Ray Rowlands

Comment - Soft Drinks & Water - 4-MEI Inviting 'New Coke' Repeat?

By | 20 March 2012

A change in legislation in California this month has put The Coca-Cola Co and PepsiCo in a soft drink pickle. Ray Rowlands, for one, fears a case of history repeating itself.

Earlier this month, it was announced that The Coca-Cola Co and PepsiCo have been forced to alter their cola ingredients in order to avoid having to add cancer-warning labels to their US packaging. This situation has resulted from a single laboratory study undertaken on rodents that isolated a particular unfavourable ingredient. The culprit in question is 4-methylimidazole (4-MEI), which gives the drink its caramel colour. 

Earlier this year, as a result of the study, the state of California added 4-methylimidazole to its official list of product ingredients that might cause cancer whilst setting safe (lower) usage levels for the chemical in cola. This is despite the fact that a human would reportedly have to drink around 3,000 cans of the products in question every day to equal the intake of 4-MEI given to the rats in the study. Under the state's law, Coca-Cola and PepsiCo would have to put cancer warning labels on their bottles and cans alerting the public to the possible risk if they were to continue with their existing cola recipes. This is considered too off-putting to many customers, so the two multinationals have decided instead to reduce the amount of 4-MEI in their colas. 

Whilst it is California that has outlined the potential hazard, new versions of Coke and Pepsi are to be rolled out across the rest of America in order to streamline manufacturing processes and simplify the supply chain. Coca-Cola is also said to be planning to introduce the new formula into neighbouring Canada. Whether its rival will follow suit is not yet certain.

Meanwhile, the European Food Safety Authority, which assesses the risk of food and drink across the EU, does not believe the ingredient poses any real danger. As a result there is no reformulation currently planned this side of the Atlantic.

However this could well change. The shock waves are already spreading out globally with Coca-Cola Sabco, the Mozambican branch of Coca-Cola, recently having to deny that there is any chance that its soft drinks can cause cancer. Nonetheless, a Coca-Cola representative in South Africa has apparently told reporters that the US changes would also take place in South Africa. The two may well decide to go the whole hog and launch the new colas on a global level. That could prove an interesting watershed in the future of the two cola giants.

It was in April 1985 that Coca-Cola had previously changed its cola formula, referring to it as 'New Coke'. The move was an attempt to re-energise both the brand and the lethargic cola segment of the CSD category in the US at the time. It was the first formula change in 99 years (if you ignore the reputed removal of trace elements of cocaine from the original formula in 1903).

Unfortunately, the move 27 years ago didn’t go down too well with consumers. It was a major and expensive marketing disaster that badly bruised the Coke brand. Sales slumped, revenues suffered and people complained in their thousands whilst hoarding cases of original Coke. The earlier formulation was resurrected, as Coca-Cola Classic, in July 1985, just three months after the introduction of the new formula. New Coke, or Coca-Cola II as it was subsequently called, subsequently fizzled out of existence.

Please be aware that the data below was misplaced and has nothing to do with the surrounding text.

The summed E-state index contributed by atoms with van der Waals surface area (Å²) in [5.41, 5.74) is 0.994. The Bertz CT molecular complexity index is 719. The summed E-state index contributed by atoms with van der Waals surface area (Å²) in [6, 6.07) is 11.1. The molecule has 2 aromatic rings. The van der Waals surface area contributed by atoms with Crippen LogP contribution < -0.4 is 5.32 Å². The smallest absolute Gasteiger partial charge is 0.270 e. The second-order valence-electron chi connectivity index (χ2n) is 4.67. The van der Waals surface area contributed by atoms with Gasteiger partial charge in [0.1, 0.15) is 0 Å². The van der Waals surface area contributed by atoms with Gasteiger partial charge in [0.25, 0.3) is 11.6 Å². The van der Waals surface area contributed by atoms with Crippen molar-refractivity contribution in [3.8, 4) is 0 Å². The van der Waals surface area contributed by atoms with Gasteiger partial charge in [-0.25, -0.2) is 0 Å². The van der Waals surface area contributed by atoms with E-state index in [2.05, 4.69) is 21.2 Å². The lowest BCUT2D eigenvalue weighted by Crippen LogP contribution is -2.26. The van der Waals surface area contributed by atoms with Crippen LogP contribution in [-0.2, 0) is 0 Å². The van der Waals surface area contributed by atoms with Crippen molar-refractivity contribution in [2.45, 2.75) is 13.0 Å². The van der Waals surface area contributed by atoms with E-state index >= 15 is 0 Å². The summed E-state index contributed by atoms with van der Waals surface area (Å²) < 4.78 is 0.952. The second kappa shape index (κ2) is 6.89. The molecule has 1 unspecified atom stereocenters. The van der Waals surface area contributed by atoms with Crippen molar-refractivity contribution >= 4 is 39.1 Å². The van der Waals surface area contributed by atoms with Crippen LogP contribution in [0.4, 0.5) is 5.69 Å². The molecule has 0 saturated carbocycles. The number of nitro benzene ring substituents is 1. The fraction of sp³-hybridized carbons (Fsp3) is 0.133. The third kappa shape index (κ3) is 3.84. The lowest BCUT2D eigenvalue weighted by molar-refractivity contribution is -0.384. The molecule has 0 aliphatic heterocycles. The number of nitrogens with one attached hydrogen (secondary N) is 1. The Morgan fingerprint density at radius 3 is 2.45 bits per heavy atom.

What are the implications, then, of the latest plans to alter the recipes of the two leading cola brands? The basic formulation and taste are supposedly to stay unchanged. Indeed, Coca-Cola is claiming that its recipe is remaining intact. But will the public accept this or will they discover subtle differences, real or imagined, that are reflected in their taste buds?

Could we see another episode of consumers stockpiling the old whilst boycotting the new? 

And, what of the alternatives? Nothing much, if anything, is being heard about competing cola brands that may be content to accept Californian cancer warnings on their packaging. Coca-Cola and Pepsi currently dominate the US cola category but they still have their competitors - Polar, RC and Shasta colas to name but three. At present such brands carry little weight in the US market but could forthcoming events see a significant change in the status quo?

If only one of Coca-Cola or Pepsi were adopting the new guidelines for 4-MEI, then we might well see a switching of consumer camps from one cola giant to the other. With both of them following the same tack, any disgruntled consumer has no option but to look beyond the two mega-brands. If public discontent spills out onto the global plain we could see brands like Big Cola, which has been making waves in a number of Latin American and Asian markets, soaking up volume from the two cola giants. Or perhaps local brands, such as Jolly Cola in Denmark, will recover lost ground and once again become national favourites. Coca-Cola and PepsiCo market shares could be irrevocably hit, as consumers shift their brand preferences. Alternatively, the move away from carbonates in general could be accelerated.

Can either Coca-Cola or PepsiCo really afford to take the risk of losing a considerable chunk of a fickle consumer base, in order to avoid a health warning in just one US state? Or, will we see a backtracking as with Coca-Cola in 1985?

In any case, the real health risk of cola, as with carbonates in general, is not minuscule amounts of potentially hazardous chemicals, but rather the undeniable high sugar presence in the product and its implications in respect of child obesity.

Sectors: Soft drinks, Water

Companies: Coke, PepsiCo, Coca-Cola Co

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